Ben wrote last week about the Administration’s threat to veto the Defense Authorization Bill, in large part because of its detainee transfer and related provisions. As Josh Gerstein notes, “whether for political reasons or due to some complex internal dynamics, the administration seems at this point willing to put up more of a public fight over detainee-related strictures than it has in the past. However, whether that will ultimately translate to a willingness to blow up the defense bill with a veto is unclear.”
I doubt that the President will blow up the bill. Too many liberal democrats, including Senate Arms Services Chair Carl Levin, support it, so the president cannot charge political extremism. And as John McCain has said, “[t]here is too much in this bill that is important to this Nation’s defense.” Is the president really going to expose himself, in an election cycle, to the charge (fair or not) that he jeopardized the nation’s defenses in order to vindicate the principle of presidential discretion to release terrorists from GTMO or to bring them to the United States to try them in civilian courts? It is the right principle, but it is a generally unpopular one that the president has not to date fought for. I doubt he will start fighting for it eleven months before the election.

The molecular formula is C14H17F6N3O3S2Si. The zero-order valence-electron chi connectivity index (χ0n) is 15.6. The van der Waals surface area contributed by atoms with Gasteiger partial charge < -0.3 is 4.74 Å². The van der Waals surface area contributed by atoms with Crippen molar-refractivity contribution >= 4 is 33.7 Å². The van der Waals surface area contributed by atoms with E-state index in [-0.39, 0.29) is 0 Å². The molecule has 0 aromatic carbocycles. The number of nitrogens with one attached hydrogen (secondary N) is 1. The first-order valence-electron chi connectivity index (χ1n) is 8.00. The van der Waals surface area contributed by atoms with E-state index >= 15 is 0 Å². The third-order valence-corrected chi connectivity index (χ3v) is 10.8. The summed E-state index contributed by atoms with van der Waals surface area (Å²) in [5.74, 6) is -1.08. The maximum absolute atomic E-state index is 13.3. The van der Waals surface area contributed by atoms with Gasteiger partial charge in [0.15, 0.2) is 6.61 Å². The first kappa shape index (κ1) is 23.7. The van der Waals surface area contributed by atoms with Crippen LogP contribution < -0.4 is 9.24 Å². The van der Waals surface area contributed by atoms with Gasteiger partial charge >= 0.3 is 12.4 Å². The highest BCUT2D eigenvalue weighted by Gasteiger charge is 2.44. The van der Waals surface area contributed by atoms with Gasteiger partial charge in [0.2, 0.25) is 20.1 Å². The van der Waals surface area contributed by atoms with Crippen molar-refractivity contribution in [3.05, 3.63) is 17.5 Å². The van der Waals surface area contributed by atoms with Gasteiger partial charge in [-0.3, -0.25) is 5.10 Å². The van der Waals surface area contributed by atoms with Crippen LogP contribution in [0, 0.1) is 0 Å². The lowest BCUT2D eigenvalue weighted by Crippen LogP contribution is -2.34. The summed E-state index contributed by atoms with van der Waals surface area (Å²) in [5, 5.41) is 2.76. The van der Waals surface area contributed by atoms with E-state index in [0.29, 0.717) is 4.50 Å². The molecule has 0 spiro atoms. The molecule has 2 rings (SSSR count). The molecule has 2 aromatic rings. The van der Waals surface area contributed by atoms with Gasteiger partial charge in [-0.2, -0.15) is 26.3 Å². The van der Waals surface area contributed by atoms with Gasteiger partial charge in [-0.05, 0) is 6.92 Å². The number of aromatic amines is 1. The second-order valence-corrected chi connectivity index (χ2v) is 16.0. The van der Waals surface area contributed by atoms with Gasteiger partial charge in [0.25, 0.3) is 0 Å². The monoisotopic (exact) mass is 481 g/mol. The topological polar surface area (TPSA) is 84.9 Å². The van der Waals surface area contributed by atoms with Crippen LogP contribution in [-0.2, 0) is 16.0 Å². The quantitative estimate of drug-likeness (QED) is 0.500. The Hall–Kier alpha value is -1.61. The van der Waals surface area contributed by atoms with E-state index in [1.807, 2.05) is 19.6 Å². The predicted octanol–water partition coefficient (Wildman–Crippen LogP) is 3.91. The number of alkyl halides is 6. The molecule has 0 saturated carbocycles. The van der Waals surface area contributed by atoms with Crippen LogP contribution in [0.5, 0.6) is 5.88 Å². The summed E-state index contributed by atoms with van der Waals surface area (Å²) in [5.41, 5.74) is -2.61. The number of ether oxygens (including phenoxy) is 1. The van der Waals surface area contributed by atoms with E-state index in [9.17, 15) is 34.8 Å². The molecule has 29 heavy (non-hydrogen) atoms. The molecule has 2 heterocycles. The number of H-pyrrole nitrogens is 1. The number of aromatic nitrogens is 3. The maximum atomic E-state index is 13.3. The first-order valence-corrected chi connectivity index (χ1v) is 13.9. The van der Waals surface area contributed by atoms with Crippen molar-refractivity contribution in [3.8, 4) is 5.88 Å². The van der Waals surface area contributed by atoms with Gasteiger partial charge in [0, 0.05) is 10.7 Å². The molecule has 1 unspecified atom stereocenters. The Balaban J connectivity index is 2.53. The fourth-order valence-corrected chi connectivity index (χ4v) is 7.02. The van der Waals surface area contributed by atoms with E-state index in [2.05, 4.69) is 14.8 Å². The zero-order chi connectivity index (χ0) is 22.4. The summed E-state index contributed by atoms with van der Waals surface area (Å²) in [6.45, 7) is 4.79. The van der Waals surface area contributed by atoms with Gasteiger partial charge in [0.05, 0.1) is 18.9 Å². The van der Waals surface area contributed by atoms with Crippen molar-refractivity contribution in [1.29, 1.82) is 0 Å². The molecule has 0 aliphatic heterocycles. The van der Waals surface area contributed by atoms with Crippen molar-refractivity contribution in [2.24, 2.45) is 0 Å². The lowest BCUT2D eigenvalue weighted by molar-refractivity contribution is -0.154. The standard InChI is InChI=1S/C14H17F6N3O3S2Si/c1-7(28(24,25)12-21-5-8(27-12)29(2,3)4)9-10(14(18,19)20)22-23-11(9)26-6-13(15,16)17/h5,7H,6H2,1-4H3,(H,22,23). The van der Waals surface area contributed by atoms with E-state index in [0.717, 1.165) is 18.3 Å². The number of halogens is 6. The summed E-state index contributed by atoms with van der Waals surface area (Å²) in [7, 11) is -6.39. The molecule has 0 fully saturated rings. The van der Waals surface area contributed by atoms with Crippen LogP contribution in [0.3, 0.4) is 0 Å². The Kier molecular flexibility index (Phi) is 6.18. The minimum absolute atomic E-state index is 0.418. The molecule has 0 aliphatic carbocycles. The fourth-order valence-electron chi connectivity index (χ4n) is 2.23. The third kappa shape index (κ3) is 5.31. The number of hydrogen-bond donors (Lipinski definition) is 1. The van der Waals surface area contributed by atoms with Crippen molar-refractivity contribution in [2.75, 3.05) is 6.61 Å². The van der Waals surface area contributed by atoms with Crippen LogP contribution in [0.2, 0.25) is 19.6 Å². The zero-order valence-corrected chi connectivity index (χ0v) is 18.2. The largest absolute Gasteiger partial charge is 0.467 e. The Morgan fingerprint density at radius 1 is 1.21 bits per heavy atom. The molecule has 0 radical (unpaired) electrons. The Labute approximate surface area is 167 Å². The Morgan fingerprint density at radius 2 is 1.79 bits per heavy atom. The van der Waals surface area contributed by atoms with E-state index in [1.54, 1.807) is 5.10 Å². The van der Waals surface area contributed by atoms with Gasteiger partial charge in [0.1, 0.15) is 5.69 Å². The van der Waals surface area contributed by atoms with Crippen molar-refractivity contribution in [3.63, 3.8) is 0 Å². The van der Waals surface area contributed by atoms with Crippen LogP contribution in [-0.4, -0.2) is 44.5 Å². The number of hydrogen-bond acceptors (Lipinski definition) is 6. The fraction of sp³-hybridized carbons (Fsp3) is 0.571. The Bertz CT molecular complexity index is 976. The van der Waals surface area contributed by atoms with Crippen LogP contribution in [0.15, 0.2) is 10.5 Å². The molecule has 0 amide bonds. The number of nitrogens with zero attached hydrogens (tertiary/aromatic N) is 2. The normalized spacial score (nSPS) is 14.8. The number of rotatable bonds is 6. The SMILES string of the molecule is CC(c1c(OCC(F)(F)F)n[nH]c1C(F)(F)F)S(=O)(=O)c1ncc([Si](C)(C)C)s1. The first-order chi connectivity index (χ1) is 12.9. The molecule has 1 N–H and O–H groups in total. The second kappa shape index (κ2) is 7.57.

If I am right, it raises the question why the president “ratcheted up the stakes . . . with a threat of a veto,” as Senator McCain put it. He may have done so to appease the left side of his party. But failing to veto the bill after threatening one will hardly make the left happy; it is more likely to confirm its belief that he is spineless on detention issues. It will also undermine further the credibility of the president’s veto threat. This logic suggests that the administration would not have threatened a veto unless it intended to follow through. I still think electoral politics will win out, and that the administration will back down. But if I am wrong, and if the President acts on principle and vetoes the bill despite the political costs, one wonders why he did not fight for the principle earlier, when the political context was more favorable.